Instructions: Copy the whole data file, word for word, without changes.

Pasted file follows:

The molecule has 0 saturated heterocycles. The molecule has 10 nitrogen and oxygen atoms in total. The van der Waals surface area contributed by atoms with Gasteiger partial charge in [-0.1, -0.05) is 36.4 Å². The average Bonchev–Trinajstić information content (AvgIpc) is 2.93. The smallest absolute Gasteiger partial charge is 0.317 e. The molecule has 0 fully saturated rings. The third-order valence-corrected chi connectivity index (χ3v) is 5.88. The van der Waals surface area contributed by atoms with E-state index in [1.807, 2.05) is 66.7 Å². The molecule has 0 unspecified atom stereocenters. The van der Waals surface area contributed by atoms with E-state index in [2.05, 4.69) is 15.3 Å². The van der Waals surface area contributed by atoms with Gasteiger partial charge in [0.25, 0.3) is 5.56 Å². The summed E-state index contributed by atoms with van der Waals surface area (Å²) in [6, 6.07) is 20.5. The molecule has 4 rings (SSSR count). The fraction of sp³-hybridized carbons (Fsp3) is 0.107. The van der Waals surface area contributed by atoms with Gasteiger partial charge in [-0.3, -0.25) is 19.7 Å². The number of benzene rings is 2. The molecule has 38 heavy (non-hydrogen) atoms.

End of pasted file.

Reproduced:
The molecule has 0 saturated heterocycles. The molecule has 10 nitrogen and oxygen atoms in total. The van der Waals surface area contributed by atoms with Gasteiger partial charge in [-0.1, -0.05) is 36.4 Å². The average Bonchev–Trinajstić information content (AvgIpc) is 2.93. The smallest absolute Gasteiger partial charge is 0.317 e. The molecule has 0 fully saturated rings. The third-order valence-corrected chi connectivity index (χ3v) is 5.88. The van der Waals surface area contributed by atoms with E-state index in [1.807, 2.05) is 66.7 Å². The molecule has 0 unspecified atom stereocenters. The van der Waals surface area contributed by atoms with E-state index in [2.05, 4.69) is 15.3 Å². The van der Waals surface area contributed by atoms with Gasteiger partial charge in [0.25, 0.3) is 5.56 Å². The summed E-state index contributed by atoms with van der Waals surface area (Å²) in [6, 6.07) is 20.5. The molecule has 4 rings (SSSR count). The fraction of sp³-hybridized carbons (Fsp3) is 0.107. The van der Waals surface area contributed by atoms with Gasteiger partial charge in [-0.3, -0.25) is 19.7 Å². The number of benzene rings is 2. The molecule has 38 heavy (non-hydrogen) atoms.